The NY Times has a front page story on how state budgets are being crushed under the weight of a tremendous debt load that threatens to turn them into Greece, with accounting gimmicks understating the true cost of their fiscal situation, and a looming credit crunch as bond markets become more skittish about lending them money.
There are a lot of important issues here, not the least of which is the fact that it’s only a harbinger of things to come for the federal government as we enter the entitlement crisis.
But there’s another consequence of the state budget woes that is worth drawing attention to, from the article:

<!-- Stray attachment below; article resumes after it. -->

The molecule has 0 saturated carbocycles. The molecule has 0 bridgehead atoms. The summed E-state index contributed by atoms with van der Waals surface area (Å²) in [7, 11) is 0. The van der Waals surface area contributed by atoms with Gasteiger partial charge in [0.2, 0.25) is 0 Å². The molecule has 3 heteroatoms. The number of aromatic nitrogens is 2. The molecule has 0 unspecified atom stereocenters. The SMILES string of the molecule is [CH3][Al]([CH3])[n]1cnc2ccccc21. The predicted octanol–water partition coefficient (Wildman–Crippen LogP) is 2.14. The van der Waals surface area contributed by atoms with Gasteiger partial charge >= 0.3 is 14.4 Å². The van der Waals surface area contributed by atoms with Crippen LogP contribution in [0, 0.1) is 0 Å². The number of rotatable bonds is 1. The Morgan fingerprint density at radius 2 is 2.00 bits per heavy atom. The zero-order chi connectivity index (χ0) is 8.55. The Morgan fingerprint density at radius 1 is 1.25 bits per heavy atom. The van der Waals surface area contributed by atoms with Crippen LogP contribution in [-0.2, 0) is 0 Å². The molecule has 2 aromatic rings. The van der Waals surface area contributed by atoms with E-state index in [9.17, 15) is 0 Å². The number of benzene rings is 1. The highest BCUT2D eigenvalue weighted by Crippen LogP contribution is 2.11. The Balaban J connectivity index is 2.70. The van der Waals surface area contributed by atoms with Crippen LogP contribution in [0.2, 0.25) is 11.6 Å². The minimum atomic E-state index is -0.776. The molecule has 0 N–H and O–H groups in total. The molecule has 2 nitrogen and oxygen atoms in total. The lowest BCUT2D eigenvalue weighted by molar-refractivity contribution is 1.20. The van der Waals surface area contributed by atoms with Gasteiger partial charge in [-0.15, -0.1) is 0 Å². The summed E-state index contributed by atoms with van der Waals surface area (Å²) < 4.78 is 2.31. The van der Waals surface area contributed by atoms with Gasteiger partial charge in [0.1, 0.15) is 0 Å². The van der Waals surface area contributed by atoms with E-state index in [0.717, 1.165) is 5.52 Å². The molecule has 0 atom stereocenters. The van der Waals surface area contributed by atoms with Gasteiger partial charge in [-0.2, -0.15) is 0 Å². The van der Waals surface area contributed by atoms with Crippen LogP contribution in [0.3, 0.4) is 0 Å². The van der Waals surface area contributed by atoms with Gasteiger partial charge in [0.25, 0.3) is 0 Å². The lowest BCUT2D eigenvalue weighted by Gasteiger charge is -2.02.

The states can also take refuge in America’s federalist system. Thus, if California were to get into hot water, it could seek assistance in Washington, and probably come away with some funds. Already, the federal government is spending hundreds of millions helping the states issue their bonds.
There’s no doubt in my mind that if states were literally ready to collapse, the federal government would step in and orchestrate some kind of bailout. But any massive bailout would inevitably come with strings attached and translate into a further erosion of state sovereignty. The bigger the crisis and the more states that are involved, the more significant that erosion may be — potentially erasing whatever remaining distinctions there are between state and federal government.
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